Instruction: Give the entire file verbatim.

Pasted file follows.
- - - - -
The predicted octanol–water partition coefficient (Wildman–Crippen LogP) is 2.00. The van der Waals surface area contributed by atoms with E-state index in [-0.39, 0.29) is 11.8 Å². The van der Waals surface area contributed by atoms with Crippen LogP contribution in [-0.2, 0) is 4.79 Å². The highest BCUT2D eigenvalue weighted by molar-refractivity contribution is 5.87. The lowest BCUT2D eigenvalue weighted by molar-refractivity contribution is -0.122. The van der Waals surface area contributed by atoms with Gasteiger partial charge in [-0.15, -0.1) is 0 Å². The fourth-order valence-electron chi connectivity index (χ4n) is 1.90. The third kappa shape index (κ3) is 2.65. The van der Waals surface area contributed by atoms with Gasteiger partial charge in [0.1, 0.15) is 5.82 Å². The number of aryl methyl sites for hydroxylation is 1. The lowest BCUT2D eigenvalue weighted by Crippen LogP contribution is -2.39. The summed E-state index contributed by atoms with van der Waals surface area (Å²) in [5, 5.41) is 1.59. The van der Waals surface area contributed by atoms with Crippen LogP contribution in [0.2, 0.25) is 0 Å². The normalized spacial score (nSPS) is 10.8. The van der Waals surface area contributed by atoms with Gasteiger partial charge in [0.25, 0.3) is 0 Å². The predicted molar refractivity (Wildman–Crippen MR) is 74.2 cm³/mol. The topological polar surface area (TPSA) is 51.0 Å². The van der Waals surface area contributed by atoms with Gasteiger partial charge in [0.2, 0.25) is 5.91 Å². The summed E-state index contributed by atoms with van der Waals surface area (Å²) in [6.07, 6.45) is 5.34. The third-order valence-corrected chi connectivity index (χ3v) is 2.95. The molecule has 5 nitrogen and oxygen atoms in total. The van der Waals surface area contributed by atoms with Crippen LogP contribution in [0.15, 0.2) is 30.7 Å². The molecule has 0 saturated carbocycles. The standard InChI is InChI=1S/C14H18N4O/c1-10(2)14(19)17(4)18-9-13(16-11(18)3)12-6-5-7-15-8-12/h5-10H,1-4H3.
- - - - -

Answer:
The predicted octanol–water partition coefficient (Wildman–Crippen LogP) is 2.00. The van der Waals surface area contributed by atoms with E-state index in [-0.39, 0.29) is 11.8 Å². The van der Waals surface area contributed by atoms with Crippen LogP contribution in [-0.2, 0) is 4.79 Å². The highest BCUT2D eigenvalue weighted by molar-refractivity contribution is 5.87. The lowest BCUT2D eigenvalue weighted by molar-refractivity contribution is -0.122. The van der Waals surface area contributed by atoms with Gasteiger partial charge in [-0.15, -0.1) is 0 Å². The fourth-order valence-electron chi connectivity index (χ4n) is 1.90. The third kappa shape index (κ3) is 2.65. The van der Waals surface area contributed by atoms with Gasteiger partial charge in [0.1, 0.15) is 5.82 Å². The number of aryl methyl sites for hydroxylation is 1. The lowest BCUT2D eigenvalue weighted by Crippen LogP contribution is -2.39. The summed E-state index contributed by atoms with van der Waals surface area (Å²) in [5, 5.41) is 1.59. The van der Waals surface area contributed by atoms with Crippen LogP contribution in [0.2, 0.25) is 0 Å². The normalized spacial score (nSPS) is 10.8. The van der Waals surface area contributed by atoms with Gasteiger partial charge in [0.25, 0.3) is 0 Å². The predicted molar refractivity (Wildman–Crippen MR) is 74.2 cm³/mol. The topological polar surface area (TPSA) is 51.0 Å². The van der Waals surface area contributed by atoms with Gasteiger partial charge in [0.2, 0.25) is 5.91 Å². The summed E-state index contributed by atoms with van der Waals surface area (Å²) in [6.07, 6.45) is 5.34. The third-order valence-corrected chi connectivity index (χ3v) is 2.95. The molecule has 5 nitrogen and oxygen atoms in total. The van der Waals surface area contributed by atoms with Crippen LogP contribution in [0.15, 0.2) is 30.7 Å². The molecule has 0 saturated carbocycles. The standard InChI is InChI=1S/C14H18N4O/c1-10(2)14(19)17(4)18-9-13(16-11(18)3)12-6-5-7-15-8-12/h5-10H,1-4H3.